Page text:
MICRO Design Proposals

[D6 2011]
Following the URBAN ANALYSIS component of the course, the teams took two different directions: either to develop an urban scale (MACRO) design or a building scale (MICRO) design. In both cases the design work is derived from their initial analysis. There are five MICRO scale design teams: ECO-BELT, PATTERNS, TRANSPORT, WATER and HERITAGE.



ECO-BELT
Team: David Ma (FINAL PDF), Tina Martin, Thomas Denhardt
Using the Waimakariri River as a figurative starting point, the team conceptually imposed the image of the river into the centre of the city and developed urban connections stringing together vacant lots and introducing new programs.



PATTERNS
Team: Alexander Milojevic (FINAL PDF), Seth Munn, Mikhail Rodricks (FINAL PDF)
Using the observations of different urban fabrics, each team member selected a different site and grafted in figurative patterns to suggest new organisations. These patterns become organisational principles both at the urban scale and the building scale.



TRANSPORT
Team: Justin Baatjes (FINAL PDF), Yvonne Mak (FINAL PDF), Eric Nakijima (FINAL PDF)
The team developed three transport hubs at the perimeter of the CBD, challenging the notion of a single central hub. The intention is to free the city centre from heavy bus traffic and allow for a localised central transfer system to link each hub. They went on to couple unique programs with each of the proposed hubs: a stadium, a hospital and a shopping centre.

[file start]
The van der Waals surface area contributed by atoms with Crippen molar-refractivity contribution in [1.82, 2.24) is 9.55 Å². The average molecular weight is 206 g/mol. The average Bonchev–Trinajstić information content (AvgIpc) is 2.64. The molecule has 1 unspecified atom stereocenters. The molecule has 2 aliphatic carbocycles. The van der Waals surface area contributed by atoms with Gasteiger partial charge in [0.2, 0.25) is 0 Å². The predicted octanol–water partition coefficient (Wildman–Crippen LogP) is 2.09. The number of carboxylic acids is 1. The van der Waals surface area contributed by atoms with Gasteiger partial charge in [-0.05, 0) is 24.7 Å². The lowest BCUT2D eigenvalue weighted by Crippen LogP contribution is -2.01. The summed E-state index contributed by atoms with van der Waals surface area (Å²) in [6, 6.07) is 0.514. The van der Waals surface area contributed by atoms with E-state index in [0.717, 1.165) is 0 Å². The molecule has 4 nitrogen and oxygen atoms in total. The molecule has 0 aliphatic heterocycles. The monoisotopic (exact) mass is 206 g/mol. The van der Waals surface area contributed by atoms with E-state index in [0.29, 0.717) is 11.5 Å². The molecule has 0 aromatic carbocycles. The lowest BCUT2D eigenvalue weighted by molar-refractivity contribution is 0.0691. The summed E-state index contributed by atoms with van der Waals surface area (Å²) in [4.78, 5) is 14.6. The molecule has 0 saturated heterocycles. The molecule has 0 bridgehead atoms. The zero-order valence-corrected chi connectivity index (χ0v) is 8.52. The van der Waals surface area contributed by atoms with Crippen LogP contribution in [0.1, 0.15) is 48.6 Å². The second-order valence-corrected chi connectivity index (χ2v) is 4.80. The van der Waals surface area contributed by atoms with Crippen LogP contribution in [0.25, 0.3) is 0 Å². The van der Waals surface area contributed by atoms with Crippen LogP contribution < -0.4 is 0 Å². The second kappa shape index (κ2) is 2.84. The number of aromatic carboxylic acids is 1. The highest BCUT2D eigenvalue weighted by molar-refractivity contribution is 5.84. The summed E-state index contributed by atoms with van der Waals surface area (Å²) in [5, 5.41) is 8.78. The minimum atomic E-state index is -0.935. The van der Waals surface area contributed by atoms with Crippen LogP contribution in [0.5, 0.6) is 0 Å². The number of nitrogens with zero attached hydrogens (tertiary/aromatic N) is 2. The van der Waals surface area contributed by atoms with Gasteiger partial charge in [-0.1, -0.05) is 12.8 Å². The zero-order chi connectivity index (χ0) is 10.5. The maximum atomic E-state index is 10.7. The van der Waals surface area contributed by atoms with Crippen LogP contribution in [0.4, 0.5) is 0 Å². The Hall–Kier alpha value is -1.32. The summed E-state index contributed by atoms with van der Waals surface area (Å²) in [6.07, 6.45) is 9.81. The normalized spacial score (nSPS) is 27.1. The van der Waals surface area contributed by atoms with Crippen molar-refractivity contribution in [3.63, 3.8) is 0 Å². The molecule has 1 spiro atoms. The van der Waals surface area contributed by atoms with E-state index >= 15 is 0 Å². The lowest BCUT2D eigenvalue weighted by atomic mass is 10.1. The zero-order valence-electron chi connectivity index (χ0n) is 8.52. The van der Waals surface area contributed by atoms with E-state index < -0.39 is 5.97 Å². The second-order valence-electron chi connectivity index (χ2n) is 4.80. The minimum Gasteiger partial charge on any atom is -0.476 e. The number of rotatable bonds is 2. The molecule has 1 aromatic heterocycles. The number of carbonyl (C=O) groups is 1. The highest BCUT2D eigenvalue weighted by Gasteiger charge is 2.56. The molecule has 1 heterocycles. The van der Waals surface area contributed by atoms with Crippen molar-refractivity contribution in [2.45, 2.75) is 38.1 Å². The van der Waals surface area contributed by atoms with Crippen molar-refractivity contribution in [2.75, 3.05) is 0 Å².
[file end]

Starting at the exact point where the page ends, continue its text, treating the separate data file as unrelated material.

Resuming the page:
WATER
Team: Jason Barnes (FINAL PDF), Richard Jones (FINAL PDF), Charlotte Laus (FINAL PDF)
The team set a clear ambition to optimise the use of water as it relates to different contexts and their associated programs. The team developed a rural farm, a suburban algae park and an urban greenhouse. Each project finds a unique relationship between the ecological landscape and the built form, seamlessly transitioning between the two.


HERITAGE
Team: Gong Rickey Wang (FINAL PDF), Gang Henry Feng (FINAL PDF), Logan Suhrer (FINAL PDF)
In the team’s initial research, they found that the heritage buildings in Christchurch were a product of their time. A series of variables contributed to their identity as ‘heritage’ such as aesthetic, materialistic, technological and programatic. The team endeavours to proposed three heritage buildings, a reconstruction of the Town Hall, a new transportation hub and an earthquake memorial. Each project finds a unique understanding of the meaning of heritage and pulls it through their design: the town hall uses a relationship to views and literally folds in the Garden City identity, the bus station is a reinterpretation of gothic, and the earthquake memorial serves the purpose of a place to remember through experience.


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